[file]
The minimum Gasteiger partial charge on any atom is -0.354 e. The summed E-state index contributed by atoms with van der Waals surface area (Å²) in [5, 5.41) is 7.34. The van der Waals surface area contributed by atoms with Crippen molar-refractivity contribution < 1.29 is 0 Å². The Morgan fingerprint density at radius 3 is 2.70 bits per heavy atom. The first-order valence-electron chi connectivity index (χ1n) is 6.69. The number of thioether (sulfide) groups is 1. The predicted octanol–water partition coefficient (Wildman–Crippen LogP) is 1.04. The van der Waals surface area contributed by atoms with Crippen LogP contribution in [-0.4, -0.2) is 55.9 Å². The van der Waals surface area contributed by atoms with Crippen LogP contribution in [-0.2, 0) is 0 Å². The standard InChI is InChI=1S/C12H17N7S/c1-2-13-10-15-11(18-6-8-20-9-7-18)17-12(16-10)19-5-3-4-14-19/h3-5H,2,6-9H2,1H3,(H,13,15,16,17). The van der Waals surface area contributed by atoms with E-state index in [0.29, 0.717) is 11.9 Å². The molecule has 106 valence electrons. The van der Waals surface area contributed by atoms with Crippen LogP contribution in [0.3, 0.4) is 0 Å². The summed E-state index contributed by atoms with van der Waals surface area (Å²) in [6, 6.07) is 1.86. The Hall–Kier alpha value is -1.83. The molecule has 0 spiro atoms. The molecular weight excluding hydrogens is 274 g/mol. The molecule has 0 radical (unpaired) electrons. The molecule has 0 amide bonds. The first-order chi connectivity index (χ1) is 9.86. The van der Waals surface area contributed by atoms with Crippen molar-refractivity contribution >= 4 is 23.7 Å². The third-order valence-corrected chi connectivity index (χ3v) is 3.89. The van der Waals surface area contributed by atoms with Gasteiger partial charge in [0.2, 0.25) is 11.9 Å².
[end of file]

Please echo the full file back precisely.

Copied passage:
The minimum Gasteiger partial charge on any atom is -0.354 e. The summed E-state index contributed by atoms with van der Waals surface area (Å²) in [5, 5.41) is 7.34. The van der Waals surface area contributed by atoms with Crippen molar-refractivity contribution < 1.29 is 0 Å². The Morgan fingerprint density at radius 3 is 2.70 bits per heavy atom. The first-order valence-electron chi connectivity index (χ1n) is 6.69. The number of thioether (sulfide) groups is 1. The predicted octanol–water partition coefficient (Wildman–Crippen LogP) is 1.04. The van der Waals surface area contributed by atoms with Crippen LogP contribution in [-0.4, -0.2) is 55.9 Å². The van der Waals surface area contributed by atoms with Crippen LogP contribution in [-0.2, 0) is 0 Å². The standard InChI is InChI=1S/C12H17N7S/c1-2-13-10-15-11(18-6-8-20-9-7-18)17-12(16-10)19-5-3-4-14-19/h3-5H,2,6-9H2,1H3,(H,13,15,16,17). The van der Waals surface area contributed by atoms with E-state index in [0.29, 0.717) is 11.9 Å². The molecule has 106 valence electrons. The van der Waals surface area contributed by atoms with Crippen LogP contribution in [0.3, 0.4) is 0 Å². The summed E-state index contributed by atoms with van der Waals surface area (Å²) in [6, 6.07) is 1.86. The Hall–Kier alpha value is -1.83. The molecule has 0 spiro atoms. The molecular weight excluding hydrogens is 274 g/mol. The molecule has 0 radical (unpaired) electrons. The molecule has 0 amide bonds. The first-order chi connectivity index (χ1) is 9.86. The van der Waals surface area contributed by atoms with Crippen molar-refractivity contribution >= 4 is 23.7 Å². The third-order valence-corrected chi connectivity index (χ3v) is 3.89. The van der Waals surface area contributed by atoms with Gasteiger partial charge in [0.2, 0.25) is 11.9 Å².